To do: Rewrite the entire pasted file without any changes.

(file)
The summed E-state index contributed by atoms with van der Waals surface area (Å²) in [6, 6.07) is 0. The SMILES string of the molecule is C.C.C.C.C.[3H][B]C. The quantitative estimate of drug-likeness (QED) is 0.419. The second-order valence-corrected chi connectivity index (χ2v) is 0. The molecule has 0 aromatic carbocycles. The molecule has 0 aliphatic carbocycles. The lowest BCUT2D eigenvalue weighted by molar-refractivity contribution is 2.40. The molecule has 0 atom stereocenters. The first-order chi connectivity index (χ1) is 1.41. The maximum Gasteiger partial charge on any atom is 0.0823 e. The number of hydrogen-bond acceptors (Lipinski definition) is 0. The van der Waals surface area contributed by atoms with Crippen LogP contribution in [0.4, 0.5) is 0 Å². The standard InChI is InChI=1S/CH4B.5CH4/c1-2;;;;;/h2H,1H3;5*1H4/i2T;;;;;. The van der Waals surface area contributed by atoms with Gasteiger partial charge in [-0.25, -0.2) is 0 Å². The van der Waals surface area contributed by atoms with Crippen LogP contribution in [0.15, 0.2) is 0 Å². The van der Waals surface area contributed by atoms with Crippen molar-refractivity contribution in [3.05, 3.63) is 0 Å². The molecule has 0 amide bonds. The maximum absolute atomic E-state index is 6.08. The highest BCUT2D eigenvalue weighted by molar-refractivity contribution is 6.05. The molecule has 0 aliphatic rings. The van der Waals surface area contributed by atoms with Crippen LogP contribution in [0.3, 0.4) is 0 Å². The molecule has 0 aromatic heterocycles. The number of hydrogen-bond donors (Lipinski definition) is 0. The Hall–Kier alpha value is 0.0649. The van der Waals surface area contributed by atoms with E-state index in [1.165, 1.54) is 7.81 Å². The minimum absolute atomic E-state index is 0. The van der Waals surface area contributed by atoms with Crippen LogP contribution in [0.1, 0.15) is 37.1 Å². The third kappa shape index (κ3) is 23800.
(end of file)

The summed E-state index contributed by atoms with van der Waals surface area (Å²) in [6, 6.07) is 0. The SMILES string of the molecule is C.C.C.C.C.[3H][B]C. The quantitative estimate of drug-likeness (QED) is 0.419. The second-order valence-corrected chi connectivity index (χ2v) is 0. The molecule has 0 aromatic carbocycles. The molecule has 0 aliphatic carbocycles. The lowest BCUT2D eigenvalue weighted by molar-refractivity contribution is 2.40. The molecule has 0 atom stereocenters. The first-order chi connectivity index (χ1) is 1.41. The maximum Gasteiger partial charge on any atom is 0.0823 e. The number of hydrogen-bond acceptors (Lipinski definition) is 0. The van der Waals surface area contributed by atoms with Crippen LogP contribution in [0.4, 0.5) is 0 Å². The standard InChI is InChI=1S/CH4B.5CH4/c1-2;;;;;/h2H,1H3;5*1H4/i2T;;;;;. The van der Waals surface area contributed by atoms with Gasteiger partial charge in [-0.25, -0.2) is 0 Å². The van der Waals surface area contributed by atoms with Crippen LogP contribution in [0.15, 0.2) is 0 Å². The van der Waals surface area contributed by atoms with Crippen molar-refractivity contribution in [3.05, 3.63) is 0 Å². The molecule has 0 amide bonds. The maximum absolute atomic E-state index is 6.08. The highest BCUT2D eigenvalue weighted by molar-refractivity contribution is 6.05. The molecule has 0 aliphatic rings. The van der Waals surface area contributed by atoms with Crippen LogP contribution in [0.3, 0.4) is 0 Å². The molecule has 0 aromatic heterocycles. The number of hydrogen-bond donors (Lipinski definition) is 0. The Hall–Kier alpha value is 0.0649. The van der Waals surface area contributed by atoms with E-state index in [1.165, 1.54) is 7.81 Å². The minimum absolute atomic E-state index is 0. The van der Waals surface area contributed by atoms with Crippen LogP contribution in [0.1, 0.15) is 37.1 Å². The third kappa shape index (κ3) is 23800.